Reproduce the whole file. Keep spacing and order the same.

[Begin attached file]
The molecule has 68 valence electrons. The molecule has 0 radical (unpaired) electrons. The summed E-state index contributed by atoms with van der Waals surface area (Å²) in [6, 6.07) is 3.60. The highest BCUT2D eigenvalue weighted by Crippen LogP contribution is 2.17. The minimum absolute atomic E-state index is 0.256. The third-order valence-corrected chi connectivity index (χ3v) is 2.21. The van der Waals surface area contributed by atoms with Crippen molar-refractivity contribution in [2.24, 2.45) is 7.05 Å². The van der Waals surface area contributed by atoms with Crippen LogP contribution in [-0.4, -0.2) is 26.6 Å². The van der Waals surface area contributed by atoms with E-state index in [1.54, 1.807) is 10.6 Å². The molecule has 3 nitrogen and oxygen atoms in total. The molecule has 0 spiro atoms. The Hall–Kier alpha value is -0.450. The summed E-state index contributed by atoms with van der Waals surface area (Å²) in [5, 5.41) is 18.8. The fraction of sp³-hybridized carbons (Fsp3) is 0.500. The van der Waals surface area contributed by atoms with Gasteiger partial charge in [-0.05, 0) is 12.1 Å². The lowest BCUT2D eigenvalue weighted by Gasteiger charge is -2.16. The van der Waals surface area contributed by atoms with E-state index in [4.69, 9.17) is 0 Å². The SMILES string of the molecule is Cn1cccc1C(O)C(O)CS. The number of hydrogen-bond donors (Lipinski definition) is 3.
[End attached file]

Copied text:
The molecule has 68 valence electrons. The molecule has 0 radical (unpaired) electrons. The summed E-state index contributed by atoms with van der Waals surface area (Å²) in [6, 6.07) is 3.60. The highest BCUT2D eigenvalue weighted by Crippen LogP contribution is 2.17. The minimum absolute atomic E-state index is 0.256. The third-order valence-corrected chi connectivity index (χ3v) is 2.21. The van der Waals surface area contributed by atoms with Crippen molar-refractivity contribution in [2.24, 2.45) is 7.05 Å². The van der Waals surface area contributed by atoms with Crippen LogP contribution in [-0.4, -0.2) is 26.6 Å². The van der Waals surface area contributed by atoms with E-state index in [1.54, 1.807) is 10.6 Å². The molecule has 3 nitrogen and oxygen atoms in total. The molecule has 0 spiro atoms. The Hall–Kier alpha value is -0.450. The summed E-state index contributed by atoms with van der Waals surface area (Å²) in [5, 5.41) is 18.8. The fraction of sp³-hybridized carbons (Fsp3) is 0.500. The van der Waals surface area contributed by atoms with Gasteiger partial charge in [-0.05, 0) is 12.1 Å². The lowest BCUT2D eigenvalue weighted by Gasteiger charge is -2.16. The van der Waals surface area contributed by atoms with E-state index in [4.69, 9.17) is 0 Å². The SMILES string of the molecule is Cn1cccc1C(O)C(O)CS. The number of hydrogen-bond donors (Lipinski definition) is 3.